Opponents of Ivory Coast's President Laurent Gbagbo yesterday vowed to try again to march in the main city Abidjan, despite vicious clashes in which at least 25 people were killed. \nOpposition groups in the West African country attempted to hold a rally in the city center on Thursday, ignoring a ban by authorities, but as they gathered in different suburbs clashes broke out with security forces and Gbagbo supporters. \nTwo policemen were shot and hacked to pieces while 12 other people died from machete wounds, police and army officials said. \nMilitary helicopters clattered overhead, soldiers sealed off the city center and gunshots rang out in several districts. \nThe death toll -- state radio said it was 25 but the opposition put the figure at nearly 40 -- was the highest in the city since a failed coup attempt in September, 2002 sparked civil war in the world's top cocoa grower. \nThe conflict was officially declared over in July last year but rebel forces still control the north of the country and most of the peace accord has yet to be implemented. \nThe rebel movement and two opposition parties suspended their participation in a power-sharing government in protest at Thursday's violence, accusing security forces of shooting unarmed demonstrators. Police said they were fired on first. \nThe PDCI froze its participation in the government.
An Australian university student who has never visited China and has only a modest social media following would seem an unlikely target for the Chinese government. However, when a Chinese Ministry of Foreign Affairs spokesman personally denounced Drew Pavlou at a news conference, it was just the next phase in an extraordinary campaign against the 21-year-old that has fueled concerns over China’s targeting of critics overseas. Pavlou first placed himself in the superpower’s sights when in July last year he organized a small sit-in at the University of Queensland, where he studies, to protest against various Chinese government policies. Since then, the Global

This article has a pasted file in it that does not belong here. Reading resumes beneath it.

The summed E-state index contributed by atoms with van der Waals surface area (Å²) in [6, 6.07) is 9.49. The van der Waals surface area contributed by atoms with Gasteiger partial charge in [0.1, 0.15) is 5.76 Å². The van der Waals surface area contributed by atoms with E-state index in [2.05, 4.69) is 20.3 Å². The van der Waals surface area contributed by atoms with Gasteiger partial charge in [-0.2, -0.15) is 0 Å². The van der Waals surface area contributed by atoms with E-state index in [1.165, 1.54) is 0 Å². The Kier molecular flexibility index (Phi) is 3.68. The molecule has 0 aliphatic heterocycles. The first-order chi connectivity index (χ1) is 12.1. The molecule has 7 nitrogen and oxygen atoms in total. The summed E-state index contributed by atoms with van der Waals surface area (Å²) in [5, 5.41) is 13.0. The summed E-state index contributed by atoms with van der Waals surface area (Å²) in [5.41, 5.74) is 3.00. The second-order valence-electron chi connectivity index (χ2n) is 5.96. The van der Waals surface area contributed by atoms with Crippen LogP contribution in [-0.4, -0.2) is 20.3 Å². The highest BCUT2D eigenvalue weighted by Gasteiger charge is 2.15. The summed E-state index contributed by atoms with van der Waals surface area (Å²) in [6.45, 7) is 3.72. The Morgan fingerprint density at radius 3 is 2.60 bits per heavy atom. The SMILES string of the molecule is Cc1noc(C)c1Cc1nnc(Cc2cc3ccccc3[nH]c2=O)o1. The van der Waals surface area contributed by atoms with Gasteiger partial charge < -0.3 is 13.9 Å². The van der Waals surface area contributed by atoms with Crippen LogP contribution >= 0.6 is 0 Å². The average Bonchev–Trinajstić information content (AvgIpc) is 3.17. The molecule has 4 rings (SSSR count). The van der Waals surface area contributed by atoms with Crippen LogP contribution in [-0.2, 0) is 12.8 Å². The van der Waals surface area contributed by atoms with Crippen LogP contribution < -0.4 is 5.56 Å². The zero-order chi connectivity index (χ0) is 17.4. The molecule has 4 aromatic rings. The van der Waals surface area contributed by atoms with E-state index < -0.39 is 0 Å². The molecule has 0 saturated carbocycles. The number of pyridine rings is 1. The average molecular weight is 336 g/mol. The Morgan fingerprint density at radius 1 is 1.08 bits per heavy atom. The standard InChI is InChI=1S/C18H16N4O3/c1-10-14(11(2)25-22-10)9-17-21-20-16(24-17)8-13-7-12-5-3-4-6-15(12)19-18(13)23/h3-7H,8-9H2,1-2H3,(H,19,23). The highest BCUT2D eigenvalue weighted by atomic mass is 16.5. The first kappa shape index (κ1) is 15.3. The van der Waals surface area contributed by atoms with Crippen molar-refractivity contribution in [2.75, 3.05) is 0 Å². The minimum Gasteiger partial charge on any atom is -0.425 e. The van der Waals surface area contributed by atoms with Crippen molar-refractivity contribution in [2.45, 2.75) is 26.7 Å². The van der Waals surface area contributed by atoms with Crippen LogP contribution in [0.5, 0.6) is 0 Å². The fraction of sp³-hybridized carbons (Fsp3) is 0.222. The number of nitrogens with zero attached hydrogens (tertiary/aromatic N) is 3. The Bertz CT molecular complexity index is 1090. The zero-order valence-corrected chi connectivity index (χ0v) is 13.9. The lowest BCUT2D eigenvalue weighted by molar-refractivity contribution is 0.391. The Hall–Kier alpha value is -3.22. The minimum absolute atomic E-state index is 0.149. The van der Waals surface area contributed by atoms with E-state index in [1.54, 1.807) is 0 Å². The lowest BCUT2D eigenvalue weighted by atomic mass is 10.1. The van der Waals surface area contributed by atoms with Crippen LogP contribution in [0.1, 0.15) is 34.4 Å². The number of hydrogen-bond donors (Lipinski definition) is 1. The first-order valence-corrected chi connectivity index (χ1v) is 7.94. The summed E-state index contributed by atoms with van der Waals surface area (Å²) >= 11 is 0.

‘ASKED TO MOVE OUT’: Indonesian coast guard personnel argued with a Chinese vessel over territorial claims after it entered the country’s exclusive economic zone An Indonesian patrol ship confronted a Chinese coast guard vessel that spent almost three days in waters where Indonesia claims economic rights and that are near the southernmost part of China’s disputed claims to the South China Sea. The Indonesian Maritime Security Agency on Friday night detected Chinese ship 5204 entering Indonesia’s exclusive economic zone (EEZ) in what Indonesia calls the North Natuna Sea. The agency sent a patrol ship that closed within 1km of the Chinese coast guard vessel and they communicated to affirm their position and their nation’s claims to the area, Indonesian Maritime Security Agency head Aan Kurnia said. “We
BEFORE WINTER COMES: Snow cuts off roads into Ladakh for four months or more each year, so the crunch is on to get food, tents and high-altitude equipment to Leh From deploying mules to large transport aircraft, the Indian military has activated its entire logistics network to transport supplies to thousands of troops for a harsh winter along a bitterly disputed Himalayan border with China. In the past few months, one of India’s biggest military logistics exercises in years has brought vast quantities of ammunition, equipment, fuel, winter supplies and food into Ladakh, a region bordering Tibet that India administers as a union territory, officials said. The move was triggered by a border standoff with China in the snow deserts of Ladakh that began in May and escalated in June into hand-to-hand
Since her personal telephone number was posted online, Hong Kong democracy advocate and Hong Kong Confederation of Trade Unions chairperson Carol Ng has received menacing calls from strangers and been bombarded with messages calling her a “cockroach.” She is not alone. A sophisticated and shady Web site called HK Leaks has ramped up its “doxxing” — where people’s personal details are published online — of Hong Kong democracy advocates, targeting those it says have broken Hong Kong’s National Security Law. Promoted by groups linked to the Chinese Chinese Communist Party and hosted on Russia-based servers, HK Leaks has become the most prominent “doxxing”